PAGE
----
How have the rise of chronic and non-communicable diseases (NCDs) impacted Ghana?
DR ELIKEM TAMAKLO: Globally, the rising burden of chronic and NCDs has had a significant impact on increasing health care costs, with greater emphasis on early detection and better health management as a means of improving quality and reducing costs.
In Ghana the inability to achieve universal health coverage, due to financial constraints in the public and private sector and a fragmented health infrastructure, presents a unique challenge for enabling the health care system to adequately detect and monitor patients at risk, resulting in comparatively greater and increasing rates of complications, further increasing costs of care and mortality associated with NCDs.
Projections from the World Health Organisation suggest that while infectious diseases like HIV, tuberculosis, diarrhoeal diseases and malaria will see a decline, other NCDs like diabetes, cancer and chronic obstructive pulmonary disease will increase in the region. As of yet, Ghana does not have a robust screening culture and this double burden of infectious diseases and NCDs threatens to cripple the Ghanaian health care system if greater investment in relevant infrastructure and workforce capacity is not achieved.
However, both the public and private sectors are responding to this risk with noticeable emphasis on increasing health care infrastructure, capacity building and supportive health platforms, such as mobile health and telemedicine, as a means to better detect and manage populations at risk within the country.
What are the biggest challenges to ensuring universal health care in Ghana?
TAMAKLO: The biggest challenge is ensuring access to affordable and quality health care. Currently, there are two main types of health care insurance in Ghana, the National Health Insurance Scheme (NHIS) and private health insurance schemes. Though the NHIS caters to around 60% of Ghana’s population, many drugs and tests cannot be accessed through this scheme. In addition, the narrow spectrum of benefits from private health insurance schemes means patients are compelled to pay out-of-pocket for significant health care services, further limiting access to adequate treatment and influencing decision-making. Moreover, these schemes have been fraught with delays in payments to health facilities; hence, many facilities are beginning to shy away from their use.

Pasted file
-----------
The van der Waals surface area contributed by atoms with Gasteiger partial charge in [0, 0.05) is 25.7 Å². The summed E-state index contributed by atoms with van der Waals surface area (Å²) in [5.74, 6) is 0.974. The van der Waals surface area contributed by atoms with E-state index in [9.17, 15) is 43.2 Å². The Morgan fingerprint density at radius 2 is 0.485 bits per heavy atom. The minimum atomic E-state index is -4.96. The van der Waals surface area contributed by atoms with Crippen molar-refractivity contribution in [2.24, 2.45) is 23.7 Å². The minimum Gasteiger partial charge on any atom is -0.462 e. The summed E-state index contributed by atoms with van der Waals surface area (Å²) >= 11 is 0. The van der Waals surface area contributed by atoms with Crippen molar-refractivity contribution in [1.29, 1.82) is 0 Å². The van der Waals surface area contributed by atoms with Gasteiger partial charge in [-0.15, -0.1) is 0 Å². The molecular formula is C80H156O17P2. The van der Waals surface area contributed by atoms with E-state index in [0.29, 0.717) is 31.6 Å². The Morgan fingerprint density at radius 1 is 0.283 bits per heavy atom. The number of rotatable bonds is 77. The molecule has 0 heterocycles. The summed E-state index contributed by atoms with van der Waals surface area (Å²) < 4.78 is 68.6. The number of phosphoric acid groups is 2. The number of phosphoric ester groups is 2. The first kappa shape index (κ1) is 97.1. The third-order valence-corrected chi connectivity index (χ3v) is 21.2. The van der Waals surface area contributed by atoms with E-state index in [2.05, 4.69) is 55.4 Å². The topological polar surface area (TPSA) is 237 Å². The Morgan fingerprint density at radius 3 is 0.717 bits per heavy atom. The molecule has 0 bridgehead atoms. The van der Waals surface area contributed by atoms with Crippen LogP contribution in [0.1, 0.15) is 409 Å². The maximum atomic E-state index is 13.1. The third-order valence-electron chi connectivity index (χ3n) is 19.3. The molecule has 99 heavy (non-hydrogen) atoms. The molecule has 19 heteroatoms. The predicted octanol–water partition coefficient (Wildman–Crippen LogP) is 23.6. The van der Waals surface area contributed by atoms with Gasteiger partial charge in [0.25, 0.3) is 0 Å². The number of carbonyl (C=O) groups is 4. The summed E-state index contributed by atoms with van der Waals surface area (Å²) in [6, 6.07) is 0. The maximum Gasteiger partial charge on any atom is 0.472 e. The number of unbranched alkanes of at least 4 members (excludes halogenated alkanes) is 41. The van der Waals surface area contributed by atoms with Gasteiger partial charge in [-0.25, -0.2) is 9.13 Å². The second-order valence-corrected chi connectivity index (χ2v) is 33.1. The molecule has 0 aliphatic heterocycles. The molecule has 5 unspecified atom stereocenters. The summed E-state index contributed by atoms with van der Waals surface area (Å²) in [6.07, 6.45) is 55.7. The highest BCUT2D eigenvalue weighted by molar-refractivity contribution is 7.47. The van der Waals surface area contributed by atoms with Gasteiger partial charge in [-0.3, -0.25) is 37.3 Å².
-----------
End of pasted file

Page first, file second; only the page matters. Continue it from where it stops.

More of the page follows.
Priorities for reforming the current insurance system include better regulation of insurance schemes, alignment of policies for insurance providers and health service providers, and increased collaboration to create innovative ways of reducing costs and widening the spectrum of diseases covered.
Where do you see the most pressing staffing needs in Ghana’s health care sector?
TAMAKLO: According to the annual report on the Ghana Shared Growth and Development Agenda 2010-13, the population ratio of clinical staff, doctors and nurses was one doctor per 10,452 people and one nurse per 1251 people in 2012. These figures were in sharp contrast to that of South Africa’s, where there is one doctor per 1250 people and one nurse per 212 people.
The number of doctors and nurses trained yearly in Ghana compared to population statistics is shockingly inadequate. This is compounded by the continuing migration of doctors and nurses to developed countries, looking for better pay packages and professional development opportunities.
Compounding the low figures is a disproportionate distribution of doctors in the Greater Accra region, which accounts for 48.5% of the total number of doctors in the country. The Ashanti region is responsible for 20.9% of doctors and the remaining 30.6% are shared unevenly in the remaining eight regions of the country
This trend has not gone unnoticed by the private sector, and the first private medical school was commissioned in Accra in 2015. There are an increasing number of private nursing schools that have sprung up, some in collaboration with local and international health care institutions. While this is encouraging, it will take some time to see these staffing needs are met in the Ghanaian health care sector, and the quality of graduates from these private institutions is still yet to be determined.